“President Biden will act to protect American and Coalition personnel. At the same time, we have acted in a deliberate manner that aims to de-escalate the overall situation in both eastern Syria and Iraq,” Kirby said.

He said the strikes destroyed multiple facilities at a border control point used by a number of Iranian-backed militant groups, including Kataib Hezbollah and Kataib Sayyid al-Shuhada.

A U.S. official, speaking on condition of anonymity, said the decision to carry out the strikes was meant to signal that, while the United States wanted to punish the militias, it did not want the situation to spiral into a bigger conflict.

The Iraqi military issued a statement saying it had not exchanged information with the United States over the targeting of locations in Syria, and that cooperation with the U.S.-led coalition in Iraq was limited to fighting Islamic State.

It was not clear how, or whether, the U.S. strikes might affect efforts to coax Iran back into negotiations about both sides resuming compliance with the 2015 nuclear deal.

(Reporting by John Davison, Amina Ismail, Baghdad newsroom, Maha El Dahan in Beirut, Kinda Makieh in Damascus, and Idrees Ali and Phil Stewart in Washington, and by Thomas Balmforth and Gabrielle Tétrault-Farber in Moscow, editing by Timothy Heritage)

First big suicide attack in Baghdad for three years kills at least 32

BAGHDAD (Reuters) – Two men blew themselves up in a crowded Baghdad market on Thursday, killing at least 32 people in Iraq’s first big suicide bombing for three years, authorities said, describing it as a possible sign of the reactivation of Islamic State.

Reuters journalists arriving after the blasts saw pools of blood and discarded shoes at the site, a clothing market in Tayaran Square in the center of the city. Health authorities said at least 110 people had been wounded.

“One (bomber) came, fell to the ground and started complaining ‘my stomach is hurting’ and he pressed the detonator in his hand. It exploded immediately. People were torn to pieces,” said a street vendor who did not give his name.

Suicide attacks, once an almost daily occurrence in the Iraqi capital, have halted in recent years since Islamic State fighters were defeated in 2017, part of an overall improvement in security that has brought normal life back to Baghdad.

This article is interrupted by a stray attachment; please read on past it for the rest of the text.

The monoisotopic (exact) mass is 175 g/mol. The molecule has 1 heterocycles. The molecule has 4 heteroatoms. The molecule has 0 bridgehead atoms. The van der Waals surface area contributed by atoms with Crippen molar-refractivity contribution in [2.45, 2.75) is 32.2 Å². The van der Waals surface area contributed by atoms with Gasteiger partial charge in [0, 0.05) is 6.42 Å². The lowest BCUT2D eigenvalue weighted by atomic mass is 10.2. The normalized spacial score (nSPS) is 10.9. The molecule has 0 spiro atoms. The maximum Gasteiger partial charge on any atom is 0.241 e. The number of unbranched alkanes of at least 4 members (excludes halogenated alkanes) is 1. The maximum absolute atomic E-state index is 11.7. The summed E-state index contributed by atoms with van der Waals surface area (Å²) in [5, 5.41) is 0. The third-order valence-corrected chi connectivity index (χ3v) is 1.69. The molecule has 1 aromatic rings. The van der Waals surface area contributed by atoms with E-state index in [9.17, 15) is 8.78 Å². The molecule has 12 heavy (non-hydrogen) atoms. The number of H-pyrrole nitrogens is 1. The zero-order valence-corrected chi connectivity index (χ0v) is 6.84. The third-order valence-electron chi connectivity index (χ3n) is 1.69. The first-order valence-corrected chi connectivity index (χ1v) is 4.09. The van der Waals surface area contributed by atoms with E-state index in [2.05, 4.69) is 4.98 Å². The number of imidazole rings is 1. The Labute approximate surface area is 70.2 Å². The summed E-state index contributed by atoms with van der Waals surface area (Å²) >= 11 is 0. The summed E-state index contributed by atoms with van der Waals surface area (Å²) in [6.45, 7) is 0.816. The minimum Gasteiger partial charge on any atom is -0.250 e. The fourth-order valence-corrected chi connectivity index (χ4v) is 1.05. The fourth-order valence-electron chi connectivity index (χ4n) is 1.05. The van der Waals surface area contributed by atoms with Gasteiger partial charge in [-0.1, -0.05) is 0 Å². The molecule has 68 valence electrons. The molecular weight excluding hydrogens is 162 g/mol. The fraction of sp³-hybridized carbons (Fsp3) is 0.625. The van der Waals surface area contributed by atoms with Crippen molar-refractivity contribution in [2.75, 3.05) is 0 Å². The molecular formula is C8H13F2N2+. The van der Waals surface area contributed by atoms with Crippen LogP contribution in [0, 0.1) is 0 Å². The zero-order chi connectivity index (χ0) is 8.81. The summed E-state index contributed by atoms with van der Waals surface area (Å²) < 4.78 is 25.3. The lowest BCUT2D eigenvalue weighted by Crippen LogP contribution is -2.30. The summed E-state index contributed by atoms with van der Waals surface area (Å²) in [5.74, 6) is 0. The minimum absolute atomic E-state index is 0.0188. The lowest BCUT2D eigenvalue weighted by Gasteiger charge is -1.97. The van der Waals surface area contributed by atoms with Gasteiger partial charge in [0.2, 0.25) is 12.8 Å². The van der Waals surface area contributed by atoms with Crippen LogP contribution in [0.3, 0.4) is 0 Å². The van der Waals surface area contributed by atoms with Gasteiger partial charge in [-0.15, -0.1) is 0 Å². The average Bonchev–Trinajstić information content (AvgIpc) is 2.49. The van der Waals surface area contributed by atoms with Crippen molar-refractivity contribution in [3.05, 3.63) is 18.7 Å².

“Daesh terrorist groups might be standing behind the attacks,” Civil Defense chief Major General Kadhim Salman told reporters, using an Arabic acronym for Islamic State.

A video taken from a rooftop and circulated on social media purported to show the second blast scattering people gathered in the area. Images shared online, which Reuters could not independently verify, showed several dead and wounded.

Thursday’s attack took place in the same market that was struck in the last big attack, in January, 2018, when at least 27 people were killed.

Prime Minister Mustafa al-Kadhimi held an urgent meeting with top security commanders to discuss Thursday’s suicide attacks, the premier’s office said in a brief statement. Iraqi security forces were deployed and key roads blocked to prevent possible further attacks.

Suicide attacks against civilian targets were a near-daily tactic of mainly Sunni Muslim insurgents during the U.S. occupation of Iraq after the invasion that toppled Saddam Hussein in 2003, and were later employed by Islamic State, whose fighters swept across a third of the country in 2014.

By 2017 the fighters had been driven from all territory they held, although they have continued to wage a low-level insurgency against Iraqi forces and attack officials mainly in northern areas.

(Reporting by Baghdad newsroom; Writing by Ahmed Rasheed and John Davison; Editing by Catherine Evans and Peter Graff)

Israel launches major air strikes on Iran-linked targets in Syria

By Suleiman Al-Khalidi

AMMAN (Reuters) – Israel launched an air attack against Iranian-linked targets in Syria near the main border crossing to Iraq in the early hours of Wednesday, one of the biggest strikes yet in a campaign that has escalated in the Trump administration’s final weeks.

Israel has been stepping up strikes against Iranian targets in Syria, part of aggressive posture adopted before President-elect Joe Biden takes office next week in what could bring a reassessment of Trump’s “maximum pressure” policy on Iran.